Fuel Storage and fueling - One of the most important aspects of fuel transportation in the united states is fueling infrastructure, including fueling stations, truck stations, fueling distribution hubs, and even individual homes and offices. Additionally, the fuel pipeline construction industry serves as a vital link between these companies and consumers. In some cases, the fuel distribution companies act as brokers that deliver gasoline and diesel from refineries, manufacturers, and storage providers to consumers. In other instances, fuel companies to own, maintain, and manage fueling infrastructure. Regardless of which organization manages fuel logistics pipeline companies must work with these entities in order to properly deliver goods and services to their clients.
There are many other factors to consider when choosing pipeline contractors. However, these three main issues rank high on the list of priorities for pipeline contractors nationwide. As a result, pipeline construction projects often run into financial difficulties within the first few years of operation. In addition, a poorly-managed pipeline project can impact local commerce and reduce job opportunities for local residents. Although the current financial and economic climate does not appear to be a prevalent issue currently, it may be a wise decision for companies considering pipeline installation to research the market before making any major investment decisions. Doing so can ensure that the chosen company has the financial resources necessary to safely and efficiently complete any pipeline projects, regardless of the current conditions of the economy.
Loomis (formerly Pine, Pino, Smithville, and Placer) is an incorporated town in Placer County, California, United States. It is part of the Sacramento–Arden-Arcade–Roseville Metropolitan Statistical Area. The town's population was reported as 6,836 in the 2020 United States Census. It shares borders with the city of Rocklin and the Census-Designated Places Penryn and Granite Bay.
The Placer post office opened on the site in 1861, changed its name to Smithville in 1862, then changed it to Pino in 1869, and in 1890 the Southern Pacific Railroad finally decided on Loomis. The railroad and Post Office found that Pino was confused with the town of Reno, hence the name change to Loomis. The name Smithville honors L.G. Smith, who was one of the town's most prominent leaders.
Loomis takes its name from one of the town's pioneers, James Loomis. At one time, James Loomis was the whole town—saloon keeper, railroad agent, express agent, and postmaster.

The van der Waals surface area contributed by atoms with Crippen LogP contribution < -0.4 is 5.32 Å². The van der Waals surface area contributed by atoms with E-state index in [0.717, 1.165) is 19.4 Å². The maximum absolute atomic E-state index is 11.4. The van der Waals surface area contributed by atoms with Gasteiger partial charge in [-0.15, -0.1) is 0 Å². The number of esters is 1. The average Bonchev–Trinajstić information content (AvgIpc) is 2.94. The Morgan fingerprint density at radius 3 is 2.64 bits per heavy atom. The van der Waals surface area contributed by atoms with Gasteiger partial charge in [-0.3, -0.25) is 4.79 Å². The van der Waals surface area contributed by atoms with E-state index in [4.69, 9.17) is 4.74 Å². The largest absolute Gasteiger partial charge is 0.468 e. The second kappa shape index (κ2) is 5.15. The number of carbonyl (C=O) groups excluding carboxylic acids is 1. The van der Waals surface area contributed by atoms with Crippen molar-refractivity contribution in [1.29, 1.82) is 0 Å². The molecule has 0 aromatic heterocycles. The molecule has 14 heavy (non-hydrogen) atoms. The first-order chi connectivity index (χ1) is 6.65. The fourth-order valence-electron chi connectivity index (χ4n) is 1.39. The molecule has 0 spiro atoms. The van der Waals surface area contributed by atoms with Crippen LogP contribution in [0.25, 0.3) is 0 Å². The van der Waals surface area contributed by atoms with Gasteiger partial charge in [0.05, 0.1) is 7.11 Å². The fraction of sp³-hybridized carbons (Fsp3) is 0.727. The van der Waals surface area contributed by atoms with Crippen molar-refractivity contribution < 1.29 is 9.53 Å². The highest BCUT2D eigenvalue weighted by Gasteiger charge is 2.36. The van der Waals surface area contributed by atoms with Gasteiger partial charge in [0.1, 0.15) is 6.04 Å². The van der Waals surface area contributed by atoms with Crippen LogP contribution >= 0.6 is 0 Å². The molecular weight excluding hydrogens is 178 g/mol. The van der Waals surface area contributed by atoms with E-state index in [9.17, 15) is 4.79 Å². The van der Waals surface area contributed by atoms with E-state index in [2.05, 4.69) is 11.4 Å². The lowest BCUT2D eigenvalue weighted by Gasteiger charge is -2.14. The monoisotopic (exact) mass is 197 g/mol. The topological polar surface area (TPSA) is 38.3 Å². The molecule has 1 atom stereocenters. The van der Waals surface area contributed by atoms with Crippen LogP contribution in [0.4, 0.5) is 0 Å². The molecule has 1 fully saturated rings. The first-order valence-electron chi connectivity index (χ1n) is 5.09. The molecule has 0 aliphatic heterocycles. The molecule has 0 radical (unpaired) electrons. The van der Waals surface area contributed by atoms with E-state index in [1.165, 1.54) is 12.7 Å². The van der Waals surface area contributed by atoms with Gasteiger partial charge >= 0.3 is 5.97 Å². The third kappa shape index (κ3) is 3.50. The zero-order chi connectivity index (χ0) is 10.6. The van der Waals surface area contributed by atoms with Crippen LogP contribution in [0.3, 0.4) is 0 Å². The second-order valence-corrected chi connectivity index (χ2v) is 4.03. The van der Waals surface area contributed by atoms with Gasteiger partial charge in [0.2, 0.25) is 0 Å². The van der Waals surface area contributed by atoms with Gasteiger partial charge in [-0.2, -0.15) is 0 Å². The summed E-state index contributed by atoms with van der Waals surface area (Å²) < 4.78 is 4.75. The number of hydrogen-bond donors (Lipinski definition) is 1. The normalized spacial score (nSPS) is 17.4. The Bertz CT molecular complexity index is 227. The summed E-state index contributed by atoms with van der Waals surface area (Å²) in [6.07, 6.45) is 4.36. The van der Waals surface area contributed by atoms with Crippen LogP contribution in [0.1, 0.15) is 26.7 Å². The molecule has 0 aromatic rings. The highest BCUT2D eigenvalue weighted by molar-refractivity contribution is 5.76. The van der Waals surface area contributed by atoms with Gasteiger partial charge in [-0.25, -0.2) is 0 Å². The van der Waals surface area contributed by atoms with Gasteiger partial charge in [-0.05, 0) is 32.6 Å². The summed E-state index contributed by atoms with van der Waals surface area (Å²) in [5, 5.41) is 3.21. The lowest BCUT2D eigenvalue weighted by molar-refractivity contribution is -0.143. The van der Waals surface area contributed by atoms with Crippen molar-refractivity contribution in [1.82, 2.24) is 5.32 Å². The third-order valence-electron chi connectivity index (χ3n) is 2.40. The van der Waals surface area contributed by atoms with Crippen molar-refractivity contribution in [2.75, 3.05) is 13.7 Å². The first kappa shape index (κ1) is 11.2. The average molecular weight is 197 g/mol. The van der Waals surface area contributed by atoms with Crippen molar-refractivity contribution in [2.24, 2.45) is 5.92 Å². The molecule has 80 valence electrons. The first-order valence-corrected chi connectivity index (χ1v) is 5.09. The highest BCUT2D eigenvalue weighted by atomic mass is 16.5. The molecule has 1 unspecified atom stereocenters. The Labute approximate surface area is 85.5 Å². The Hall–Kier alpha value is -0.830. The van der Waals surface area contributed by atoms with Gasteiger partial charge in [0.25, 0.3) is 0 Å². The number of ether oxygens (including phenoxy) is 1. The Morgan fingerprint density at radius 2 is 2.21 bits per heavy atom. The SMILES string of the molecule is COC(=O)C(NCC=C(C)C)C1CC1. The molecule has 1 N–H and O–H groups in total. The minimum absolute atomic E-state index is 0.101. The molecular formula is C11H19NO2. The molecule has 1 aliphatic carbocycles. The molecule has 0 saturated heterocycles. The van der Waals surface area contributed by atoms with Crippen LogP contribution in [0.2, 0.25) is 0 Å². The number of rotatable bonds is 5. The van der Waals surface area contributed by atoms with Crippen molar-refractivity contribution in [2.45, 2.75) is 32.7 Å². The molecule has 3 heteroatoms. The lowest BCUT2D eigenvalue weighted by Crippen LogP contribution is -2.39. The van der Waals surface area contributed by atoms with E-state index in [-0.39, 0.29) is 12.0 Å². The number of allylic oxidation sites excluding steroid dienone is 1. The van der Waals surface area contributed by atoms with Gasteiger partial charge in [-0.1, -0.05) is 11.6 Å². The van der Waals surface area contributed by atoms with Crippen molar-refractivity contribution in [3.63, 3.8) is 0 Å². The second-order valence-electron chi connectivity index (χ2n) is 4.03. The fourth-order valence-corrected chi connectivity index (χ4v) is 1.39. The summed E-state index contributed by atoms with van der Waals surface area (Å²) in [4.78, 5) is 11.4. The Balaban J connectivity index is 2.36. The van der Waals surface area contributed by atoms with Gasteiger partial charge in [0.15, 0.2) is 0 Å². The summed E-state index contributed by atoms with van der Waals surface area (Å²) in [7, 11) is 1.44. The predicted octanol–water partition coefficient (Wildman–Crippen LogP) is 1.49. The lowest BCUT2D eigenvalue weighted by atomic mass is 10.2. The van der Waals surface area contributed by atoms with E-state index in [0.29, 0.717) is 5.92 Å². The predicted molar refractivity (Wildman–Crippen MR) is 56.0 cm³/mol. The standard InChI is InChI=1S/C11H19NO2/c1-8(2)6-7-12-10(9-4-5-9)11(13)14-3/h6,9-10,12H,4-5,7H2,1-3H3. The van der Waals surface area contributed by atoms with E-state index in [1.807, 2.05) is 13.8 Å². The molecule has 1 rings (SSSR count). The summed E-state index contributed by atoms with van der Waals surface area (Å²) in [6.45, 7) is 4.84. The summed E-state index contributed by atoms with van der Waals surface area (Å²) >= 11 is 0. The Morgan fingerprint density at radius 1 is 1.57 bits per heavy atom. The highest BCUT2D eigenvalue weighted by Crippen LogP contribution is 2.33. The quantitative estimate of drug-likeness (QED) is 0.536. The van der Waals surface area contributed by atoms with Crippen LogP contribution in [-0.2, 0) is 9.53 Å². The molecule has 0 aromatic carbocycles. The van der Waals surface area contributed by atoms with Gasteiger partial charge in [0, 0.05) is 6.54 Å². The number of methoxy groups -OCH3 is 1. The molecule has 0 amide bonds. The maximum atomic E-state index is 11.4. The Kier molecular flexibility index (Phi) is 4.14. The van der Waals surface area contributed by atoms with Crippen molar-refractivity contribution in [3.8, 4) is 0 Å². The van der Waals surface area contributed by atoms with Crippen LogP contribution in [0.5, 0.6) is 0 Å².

In the early part of the 20th century, Loomis was the second largest fruit-shipping station in Placer County, Newcastle California, just 6 mi (9.7 km) east of Loomis, was considered the largest.
Loomis remained part of unincorporated Placer County until December 17, 1984, when the Town of Loomis officially incorporated. The Town was in danger of being annexed by its neighbor Rocklin and the residents voted to incorporate to preserve local control, partly on the issue of preserving the "small town" character and historic structures such as the High Hand and Blue Goose fruit packing sheds which sit between Taylor Road (a segment of historic Highway 40) and the Union Pacific Railroad tracks.
According to the United States Census Bureau, the town has a total area of 7.27 square miles (18.8 km), all land. Stream drainages in Loomis are Antelope Creek and Secret Ravine.
Loomis has a hot-summer Mediterranean climate (Köppen Csa) that is characterized by cool, wet winters and hot, dry summers. As with the rest of cities in the northern Central Valley, Loomis has hot summers with sparse rainfall and abundant sunshine. Winters are cool and bring plenty of rain. Average daily high temperatures range from 53 °F (12 °C) in January to 94 °F (34 °C) in July with August remaining nearly as hot. Daily low temperatures range from 39 °F in winter to 61 °F in summer (4 to 16 °C). Snowfall is almost non-existent in Loomis.
At the 2010 census Loomis had a population of 6,430. The population density was 884.8 inhabitants per square mile (341.6/km). The racial makeup of Loomis was 5,733 (89.2%) White, 33 (0.5%) African American, 74 (1.2%) Native American, 169 (2.6%) Asian, 12 (0.2%) Pacific Islander, 149 (2.3%) from other races, and 260 (4.0%) from two or more races. Hispanic or Latino of any race were 568 people (8.8%).